19. III. XI. Patricio-Plebeian Nobility, III. XI. Family Government

20. IV. I. Western Asia

21. That he, and not Tiberius, was the author of this law, now appears
from Fronto in the letters to Verus, init. Comp. Gracchus ap. Gell. xi.
10; Cic. de. Rep. iii. 29, and Verr. iii. 6, 12; Vellei. ii. 6.

22. IV. III. Modifications of the Penal Law

23. We still possess a great portion of the new judicial ordinance -
primarily occasioned by this alteration in the personnel of the judges -
for the standing commission regarding extortion; it is known under the
name of the Servilian, or rather Acilian, law -de repetundis-.

24. This and the law -ne quis iudicio circumveniatur- may
have been identical.

25. A considerable fragment of a speech of Gracchus, still extant,
relates to this trafficking about the possession of Phrygia, which after
the annexation of the kingdom of Attalus was offered for sale by Manius
Aquillius to the kings of Bithynia and of Pontus, and was bought by the
latter as the highest bidder.(p. 280) In this speech he observes that
no senator troubled himself about public affairs for nothing, and adds
that with reference to the law under discussion (as to the bestowal
of Phrygia on king Mithradates) the senate was divisible into three
classes, viz. Those who were in favour of it, those who were against it,
and those who were silent: that the first were bribed by kingMithra dates,
the second by king Nicomedes, while the third were the most cunning,
for they accepted money from the envoys of both kings and made each
party believe that they were silent in its interest.

26. IV. III. Democratic Agitation under Carbo and Flaccus

27. IV. II. Tribunate of Gracchus

28. II. II. Legislation

29. II. III. Political Abolition of the Patriciate

Chapter IV

1. IV. III. Democratic Agitation under Carbo and Flaccus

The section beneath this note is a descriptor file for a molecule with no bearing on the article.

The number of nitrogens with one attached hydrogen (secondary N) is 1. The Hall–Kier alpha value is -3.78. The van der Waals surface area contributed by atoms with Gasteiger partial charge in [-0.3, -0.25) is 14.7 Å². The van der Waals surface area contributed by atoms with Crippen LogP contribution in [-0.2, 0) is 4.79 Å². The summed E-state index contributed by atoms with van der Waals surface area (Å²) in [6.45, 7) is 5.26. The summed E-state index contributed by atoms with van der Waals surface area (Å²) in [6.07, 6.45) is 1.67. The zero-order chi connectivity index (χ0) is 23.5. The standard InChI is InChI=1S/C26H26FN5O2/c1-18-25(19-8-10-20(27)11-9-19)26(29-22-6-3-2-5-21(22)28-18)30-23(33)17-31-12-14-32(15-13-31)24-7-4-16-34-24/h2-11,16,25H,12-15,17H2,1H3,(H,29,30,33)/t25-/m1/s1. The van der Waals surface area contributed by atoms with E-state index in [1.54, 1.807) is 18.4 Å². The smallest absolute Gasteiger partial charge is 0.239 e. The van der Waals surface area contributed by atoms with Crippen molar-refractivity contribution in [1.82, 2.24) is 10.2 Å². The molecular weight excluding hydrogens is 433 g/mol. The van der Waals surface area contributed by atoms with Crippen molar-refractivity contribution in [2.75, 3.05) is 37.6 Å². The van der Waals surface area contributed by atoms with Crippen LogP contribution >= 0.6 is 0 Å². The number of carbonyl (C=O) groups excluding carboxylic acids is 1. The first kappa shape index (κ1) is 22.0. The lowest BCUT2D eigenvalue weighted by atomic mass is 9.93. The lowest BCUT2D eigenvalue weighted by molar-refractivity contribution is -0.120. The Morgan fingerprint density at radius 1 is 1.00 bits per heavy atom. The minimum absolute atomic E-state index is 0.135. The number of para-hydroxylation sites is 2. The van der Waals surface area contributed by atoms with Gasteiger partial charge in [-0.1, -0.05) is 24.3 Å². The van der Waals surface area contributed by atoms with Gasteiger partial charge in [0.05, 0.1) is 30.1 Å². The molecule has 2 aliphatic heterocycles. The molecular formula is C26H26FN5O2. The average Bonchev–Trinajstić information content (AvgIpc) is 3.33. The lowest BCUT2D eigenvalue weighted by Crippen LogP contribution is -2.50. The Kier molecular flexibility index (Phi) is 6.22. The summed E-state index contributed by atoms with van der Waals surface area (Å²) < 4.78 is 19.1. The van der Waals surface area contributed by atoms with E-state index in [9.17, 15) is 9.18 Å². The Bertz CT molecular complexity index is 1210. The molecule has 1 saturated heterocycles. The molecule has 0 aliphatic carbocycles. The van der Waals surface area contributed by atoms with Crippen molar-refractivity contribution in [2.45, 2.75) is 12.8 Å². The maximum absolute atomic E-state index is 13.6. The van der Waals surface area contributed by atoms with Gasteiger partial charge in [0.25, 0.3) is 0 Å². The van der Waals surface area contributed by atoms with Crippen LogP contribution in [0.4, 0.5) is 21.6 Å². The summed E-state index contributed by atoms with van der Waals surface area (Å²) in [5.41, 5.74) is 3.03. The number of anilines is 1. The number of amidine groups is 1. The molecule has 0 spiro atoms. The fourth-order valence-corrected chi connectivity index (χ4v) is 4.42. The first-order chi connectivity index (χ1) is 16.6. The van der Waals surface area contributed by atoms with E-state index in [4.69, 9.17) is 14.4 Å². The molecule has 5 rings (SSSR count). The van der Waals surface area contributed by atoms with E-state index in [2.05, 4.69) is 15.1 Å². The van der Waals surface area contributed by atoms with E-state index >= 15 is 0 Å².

2. IV. II. Tribunate of Gracchus

3. It is in great part still extant and known under the erroneous
name, which has now been handed down for three hundred years,
of the Thorian agrarian law.

4. II. VII. Attempts at Peace

5. II. VII. Attempts at Peace

6. This is apparent, as is well known, from the further course of
events. In opposition to this view stress has been laid on the fact
that in Valerius Maximus, vi. 9, 13, Quintus Caepio is called patron
of the senate; but on the one hand this does not prove enough, and on
the other hand what is there narrated does not at all suit the consul
of 648, so that there must be an error either in the name or in
the facts reported.

7. It is assumed in many quarters that the establishment of the
province of Cilicia only took place after the Cilician expedition of
Publius Servilius in 676 et seq., but erroneously; for as early as 662
we find Sulla (Appian, Mithr. 57; B. C. i. 77; Victor, 75), and in
674, 675, Gnaeus Dolabella (Cic. Verr. i. 1, 16, 44) as governors of
Cilicia - which leaves no alternative but to place the establishment of
the province in 652. This view is further supported by the fact that